Some of the things I'm not excessively fond of are:
- Slower more finicky auto focus. No explanation needed there.
- EVF--electronic view finder. Awful. Hate it. I will ensure my next body purchase has an Optical View Finder. Every time I look in that thing I'm surprised by how much I hate EVF. Yes, I've read the arguments for why it's better but it'll take me awhile to come to grips with EVF
- Pretty bad battery life
- Shutter speed maxes at 1/4000
All of these things however, are things that I would expect a newer camera system to be able to work out in newer models..it's the nature of evolving technology. The two Fuji lenses I own are pretty spectacular so the above are not really complaints.
I agree with an article I read that stated mirrorless feels more intentional. Maybe it's the slower autofocus or the retro styling, but as the article states, it's not the kind of camera you want to grab if you have more of a spray and pray style of shooting. I wouldn't grab it first for action shots either.
So enough blah, blah, blah, let's see how sexy she really is.
I love the retro styling. Here she is next to the Canon SLR I used in my college photography classes. The X-E2 comes in all black too, but what fun is that? Aside from retro appearances, the Fuji system (not sure about the other mirrorless systems) returns to old-school controls. Shutter speed is the top dial again and aperture changes are via the lenses. I panicked and cursed a little at first when I couldn't find the aperture digital dial but finally channeled the force to remember how film cameras used to work. Aperture on the lens ring really is so much easier, intuitive and tactile.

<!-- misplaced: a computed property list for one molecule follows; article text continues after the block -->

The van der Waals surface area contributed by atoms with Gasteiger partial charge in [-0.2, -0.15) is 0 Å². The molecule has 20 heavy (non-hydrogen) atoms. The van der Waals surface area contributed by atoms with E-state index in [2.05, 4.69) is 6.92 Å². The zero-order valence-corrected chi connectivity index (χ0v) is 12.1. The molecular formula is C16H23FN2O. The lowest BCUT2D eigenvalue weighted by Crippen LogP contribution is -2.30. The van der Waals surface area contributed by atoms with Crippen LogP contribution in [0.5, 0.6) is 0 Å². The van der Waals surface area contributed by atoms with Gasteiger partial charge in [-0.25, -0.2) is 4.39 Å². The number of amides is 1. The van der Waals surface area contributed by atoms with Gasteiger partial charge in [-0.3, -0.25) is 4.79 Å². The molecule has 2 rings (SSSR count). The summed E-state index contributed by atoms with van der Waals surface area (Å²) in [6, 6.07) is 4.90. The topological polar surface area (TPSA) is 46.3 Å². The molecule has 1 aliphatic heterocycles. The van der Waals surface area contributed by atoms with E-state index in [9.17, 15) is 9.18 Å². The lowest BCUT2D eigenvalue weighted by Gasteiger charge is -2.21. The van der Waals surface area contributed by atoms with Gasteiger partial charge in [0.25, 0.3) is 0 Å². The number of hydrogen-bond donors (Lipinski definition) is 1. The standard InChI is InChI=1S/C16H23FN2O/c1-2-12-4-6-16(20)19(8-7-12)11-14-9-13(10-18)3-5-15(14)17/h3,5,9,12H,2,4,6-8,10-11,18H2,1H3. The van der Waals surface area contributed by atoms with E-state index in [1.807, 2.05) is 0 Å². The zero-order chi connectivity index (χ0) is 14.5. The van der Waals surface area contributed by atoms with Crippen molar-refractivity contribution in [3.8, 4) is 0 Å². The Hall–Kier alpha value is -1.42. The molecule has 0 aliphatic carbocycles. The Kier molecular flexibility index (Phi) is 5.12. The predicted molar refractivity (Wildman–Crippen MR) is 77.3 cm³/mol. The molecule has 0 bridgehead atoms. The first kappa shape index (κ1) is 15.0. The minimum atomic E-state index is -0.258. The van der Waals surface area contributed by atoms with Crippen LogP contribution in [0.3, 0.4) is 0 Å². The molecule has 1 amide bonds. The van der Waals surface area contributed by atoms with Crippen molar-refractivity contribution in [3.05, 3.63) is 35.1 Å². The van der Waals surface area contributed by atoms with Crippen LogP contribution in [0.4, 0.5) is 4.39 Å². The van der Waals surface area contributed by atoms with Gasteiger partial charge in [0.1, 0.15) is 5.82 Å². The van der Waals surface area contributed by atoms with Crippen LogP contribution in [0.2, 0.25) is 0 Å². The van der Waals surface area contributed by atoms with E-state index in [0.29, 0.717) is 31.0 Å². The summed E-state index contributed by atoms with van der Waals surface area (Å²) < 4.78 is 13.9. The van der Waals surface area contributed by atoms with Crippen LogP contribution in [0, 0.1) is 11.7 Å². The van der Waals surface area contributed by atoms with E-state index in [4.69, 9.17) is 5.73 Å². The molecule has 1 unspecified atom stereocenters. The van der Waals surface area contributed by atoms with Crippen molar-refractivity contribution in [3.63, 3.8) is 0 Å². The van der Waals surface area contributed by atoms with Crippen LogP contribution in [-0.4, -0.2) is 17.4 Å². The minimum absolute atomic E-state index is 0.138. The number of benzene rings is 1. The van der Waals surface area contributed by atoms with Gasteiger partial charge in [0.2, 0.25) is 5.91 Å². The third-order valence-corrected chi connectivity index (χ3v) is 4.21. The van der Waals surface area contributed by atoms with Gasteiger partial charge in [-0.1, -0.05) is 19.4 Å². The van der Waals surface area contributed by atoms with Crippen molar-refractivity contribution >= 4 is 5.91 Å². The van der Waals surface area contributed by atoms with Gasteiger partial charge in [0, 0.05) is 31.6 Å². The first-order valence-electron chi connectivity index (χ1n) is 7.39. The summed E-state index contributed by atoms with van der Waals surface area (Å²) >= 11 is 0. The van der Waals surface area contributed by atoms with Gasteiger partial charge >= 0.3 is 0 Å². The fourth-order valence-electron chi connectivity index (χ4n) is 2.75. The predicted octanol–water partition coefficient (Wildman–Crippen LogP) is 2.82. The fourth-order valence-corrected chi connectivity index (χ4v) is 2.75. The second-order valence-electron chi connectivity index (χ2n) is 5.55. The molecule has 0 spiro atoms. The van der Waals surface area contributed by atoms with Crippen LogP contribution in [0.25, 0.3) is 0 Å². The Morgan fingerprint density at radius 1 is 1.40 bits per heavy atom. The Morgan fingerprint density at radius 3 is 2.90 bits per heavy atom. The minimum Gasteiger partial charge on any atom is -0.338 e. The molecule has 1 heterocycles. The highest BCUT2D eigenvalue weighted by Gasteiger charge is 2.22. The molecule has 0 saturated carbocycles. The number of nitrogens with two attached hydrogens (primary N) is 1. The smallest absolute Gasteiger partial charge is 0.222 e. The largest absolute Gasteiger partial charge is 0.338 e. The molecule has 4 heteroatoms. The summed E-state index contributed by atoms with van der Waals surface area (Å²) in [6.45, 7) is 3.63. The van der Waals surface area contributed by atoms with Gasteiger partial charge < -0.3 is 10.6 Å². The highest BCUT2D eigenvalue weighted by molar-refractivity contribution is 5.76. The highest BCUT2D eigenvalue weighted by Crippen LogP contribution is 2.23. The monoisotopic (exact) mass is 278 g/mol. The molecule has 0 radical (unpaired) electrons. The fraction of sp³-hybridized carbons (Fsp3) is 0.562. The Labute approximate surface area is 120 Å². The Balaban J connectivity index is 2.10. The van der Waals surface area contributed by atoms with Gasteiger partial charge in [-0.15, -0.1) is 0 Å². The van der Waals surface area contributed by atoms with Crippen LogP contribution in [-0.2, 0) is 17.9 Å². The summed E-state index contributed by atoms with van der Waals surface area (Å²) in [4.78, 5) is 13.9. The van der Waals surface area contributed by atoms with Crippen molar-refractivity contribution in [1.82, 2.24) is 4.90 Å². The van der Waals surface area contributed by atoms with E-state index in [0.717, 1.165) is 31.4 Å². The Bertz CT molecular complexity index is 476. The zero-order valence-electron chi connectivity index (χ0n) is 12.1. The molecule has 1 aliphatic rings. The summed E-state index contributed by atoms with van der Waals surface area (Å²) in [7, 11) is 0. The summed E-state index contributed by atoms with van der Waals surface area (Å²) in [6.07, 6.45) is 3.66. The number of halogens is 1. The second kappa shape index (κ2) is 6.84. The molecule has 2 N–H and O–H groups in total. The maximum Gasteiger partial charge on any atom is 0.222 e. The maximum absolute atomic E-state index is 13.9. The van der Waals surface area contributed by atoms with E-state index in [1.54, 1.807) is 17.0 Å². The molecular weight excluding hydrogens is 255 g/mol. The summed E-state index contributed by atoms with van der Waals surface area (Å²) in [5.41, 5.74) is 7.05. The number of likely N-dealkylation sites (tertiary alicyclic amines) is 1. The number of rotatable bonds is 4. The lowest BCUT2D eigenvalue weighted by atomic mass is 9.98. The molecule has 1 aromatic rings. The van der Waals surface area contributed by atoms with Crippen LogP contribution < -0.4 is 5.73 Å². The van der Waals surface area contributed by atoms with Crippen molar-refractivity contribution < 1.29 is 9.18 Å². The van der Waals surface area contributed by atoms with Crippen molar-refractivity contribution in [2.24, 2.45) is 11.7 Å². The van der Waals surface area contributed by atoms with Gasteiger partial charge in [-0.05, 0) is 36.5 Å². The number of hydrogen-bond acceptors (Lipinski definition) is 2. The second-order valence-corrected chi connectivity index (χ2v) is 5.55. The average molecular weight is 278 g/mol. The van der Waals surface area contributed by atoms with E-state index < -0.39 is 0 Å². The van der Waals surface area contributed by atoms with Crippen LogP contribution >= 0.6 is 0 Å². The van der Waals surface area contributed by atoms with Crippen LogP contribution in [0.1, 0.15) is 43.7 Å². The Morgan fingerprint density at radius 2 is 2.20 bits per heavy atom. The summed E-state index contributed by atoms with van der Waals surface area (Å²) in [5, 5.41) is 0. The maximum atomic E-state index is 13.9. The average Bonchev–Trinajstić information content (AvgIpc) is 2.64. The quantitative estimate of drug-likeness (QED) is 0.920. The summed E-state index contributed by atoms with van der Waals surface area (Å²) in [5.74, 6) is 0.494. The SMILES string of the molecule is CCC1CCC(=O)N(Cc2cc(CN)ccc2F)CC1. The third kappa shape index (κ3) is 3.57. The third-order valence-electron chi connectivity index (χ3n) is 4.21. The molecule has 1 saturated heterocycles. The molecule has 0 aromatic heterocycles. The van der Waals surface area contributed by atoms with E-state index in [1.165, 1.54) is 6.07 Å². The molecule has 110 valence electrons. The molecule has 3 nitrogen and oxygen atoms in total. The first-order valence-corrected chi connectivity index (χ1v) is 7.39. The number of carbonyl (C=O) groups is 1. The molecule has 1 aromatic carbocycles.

The lenses. I love lenses like men love cars. I still contend that I'd make out with lenses if I could. I love my primes so opted for a 12mm (18 equivalent on a Micro 4/3 or crop sensor) and a 32 mm(50ish equivalent). The 56mm is a new release which shows that Fuji is taking their roadmap and release schedule very seriously. I haven't played much with it so more to come on the actual lens performance. At 1.2, it's a pretty wicked fast lens but also the heaviest lens at 14oz. It almost has me convinced that Fuji also supplies tanks to the US military. Again it adds to that film camera and solid metal lenses frames from the days of yore feeling.
The Fuji 18-55 has actually surprised me a bit...it's a kit lens that doesn't deserve to be called a kit lens. I'd definitely wouldn't hesitate to grab it as the only lens for a day out. iPhone added for size perspective.
For another size comparison, here's my Canon love. I couldn't bear to part with the entire system and kept my 7D along with the uber amazing 35 1.4. Someone offered to buy the lens and while I let the 50mm 1.2 go, I just could not sell my 35mm. Until mirrorless can nail action or becomes quicker in response, I'll hold on to these guys. This below setup and bag though is still a beast to carry around.
Side by side the size difference of the bodies is pretty amazing but it's the weight differential that is most mind-blowing.
The X-E2 does require that I carry some CPL and ND filters around because of its 1/4000 shutter speed restriction but it's a small price to pay for a compact system.
Seamus and Brooklyn don't really care that when I zoom into the original photos, I can see my reflection clearly in their eyes, but I do. My relationship with Fuji is definitely off to a good start.